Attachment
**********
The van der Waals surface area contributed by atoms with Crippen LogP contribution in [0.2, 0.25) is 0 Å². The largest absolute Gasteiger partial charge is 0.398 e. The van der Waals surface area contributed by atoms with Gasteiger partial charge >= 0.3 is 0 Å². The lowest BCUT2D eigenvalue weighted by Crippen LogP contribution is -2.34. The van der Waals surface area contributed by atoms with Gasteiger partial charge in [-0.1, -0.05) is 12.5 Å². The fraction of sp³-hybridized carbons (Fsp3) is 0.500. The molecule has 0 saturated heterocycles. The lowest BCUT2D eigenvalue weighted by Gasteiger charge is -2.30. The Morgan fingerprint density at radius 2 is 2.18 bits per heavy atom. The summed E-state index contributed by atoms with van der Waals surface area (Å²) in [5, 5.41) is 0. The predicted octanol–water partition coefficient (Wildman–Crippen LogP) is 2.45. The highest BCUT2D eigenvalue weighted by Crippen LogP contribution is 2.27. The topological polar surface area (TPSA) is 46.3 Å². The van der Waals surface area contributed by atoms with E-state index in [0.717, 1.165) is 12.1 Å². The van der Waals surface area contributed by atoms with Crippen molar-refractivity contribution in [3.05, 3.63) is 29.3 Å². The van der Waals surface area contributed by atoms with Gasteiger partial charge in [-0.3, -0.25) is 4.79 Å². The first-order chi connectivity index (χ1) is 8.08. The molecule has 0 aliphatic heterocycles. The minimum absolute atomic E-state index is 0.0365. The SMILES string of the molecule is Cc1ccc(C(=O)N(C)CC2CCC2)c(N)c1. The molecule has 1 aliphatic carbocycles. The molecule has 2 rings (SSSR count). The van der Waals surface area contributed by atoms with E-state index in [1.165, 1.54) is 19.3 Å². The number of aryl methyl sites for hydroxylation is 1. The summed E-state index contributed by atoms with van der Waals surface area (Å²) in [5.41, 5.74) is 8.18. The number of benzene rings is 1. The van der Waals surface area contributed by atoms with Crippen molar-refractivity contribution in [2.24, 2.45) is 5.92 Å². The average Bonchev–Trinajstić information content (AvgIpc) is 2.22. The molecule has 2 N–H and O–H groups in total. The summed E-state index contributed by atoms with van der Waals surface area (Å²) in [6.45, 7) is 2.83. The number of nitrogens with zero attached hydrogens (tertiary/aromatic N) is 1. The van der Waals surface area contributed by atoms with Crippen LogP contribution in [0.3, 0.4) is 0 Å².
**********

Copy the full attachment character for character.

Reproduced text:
The van der Waals surface area contributed by atoms with Crippen LogP contribution in [0.2, 0.25) is 0 Å². The largest absolute Gasteiger partial charge is 0.398 e. The van der Waals surface area contributed by atoms with Gasteiger partial charge >= 0.3 is 0 Å². The lowest BCUT2D eigenvalue weighted by Crippen LogP contribution is -2.34. The van der Waals surface area contributed by atoms with Gasteiger partial charge in [-0.1, -0.05) is 12.5 Å². The fraction of sp³-hybridized carbons (Fsp3) is 0.500. The molecule has 0 saturated heterocycles. The lowest BCUT2D eigenvalue weighted by Gasteiger charge is -2.30. The Morgan fingerprint density at radius 2 is 2.18 bits per heavy atom. The summed E-state index contributed by atoms with van der Waals surface area (Å²) in [5, 5.41) is 0. The predicted octanol–water partition coefficient (Wildman–Crippen LogP) is 2.45. The highest BCUT2D eigenvalue weighted by Crippen LogP contribution is 2.27. The topological polar surface area (TPSA) is 46.3 Å². The van der Waals surface area contributed by atoms with E-state index in [0.717, 1.165) is 12.1 Å². The van der Waals surface area contributed by atoms with Crippen molar-refractivity contribution in [3.05, 3.63) is 29.3 Å². The van der Waals surface area contributed by atoms with Gasteiger partial charge in [-0.3, -0.25) is 4.79 Å². The first-order chi connectivity index (χ1) is 8.08. The molecule has 0 aliphatic heterocycles. The minimum absolute atomic E-state index is 0.0365. The SMILES string of the molecule is Cc1ccc(C(=O)N(C)CC2CCC2)c(N)c1. The molecule has 1 aliphatic carbocycles. The molecule has 2 rings (SSSR count). The van der Waals surface area contributed by atoms with E-state index in [1.165, 1.54) is 19.3 Å². The number of aryl methyl sites for hydroxylation is 1. The summed E-state index contributed by atoms with van der Waals surface area (Å²) in [5.41, 5.74) is 8.18. The number of benzene rings is 1. The van der Waals surface area contributed by atoms with Crippen molar-refractivity contribution in [2.24, 2.45) is 5.92 Å². The average Bonchev–Trinajstić information content (AvgIpc) is 2.22. The molecule has 2 N–H and O–H groups in total. The summed E-state index contributed by atoms with van der Waals surface area (Å²) in [6.45, 7) is 2.83. The number of nitrogens with zero attached hydrogens (tertiary/aromatic N) is 1. The van der Waals surface area contributed by atoms with Crippen LogP contribution in [0.3, 0.4) is 0 Å².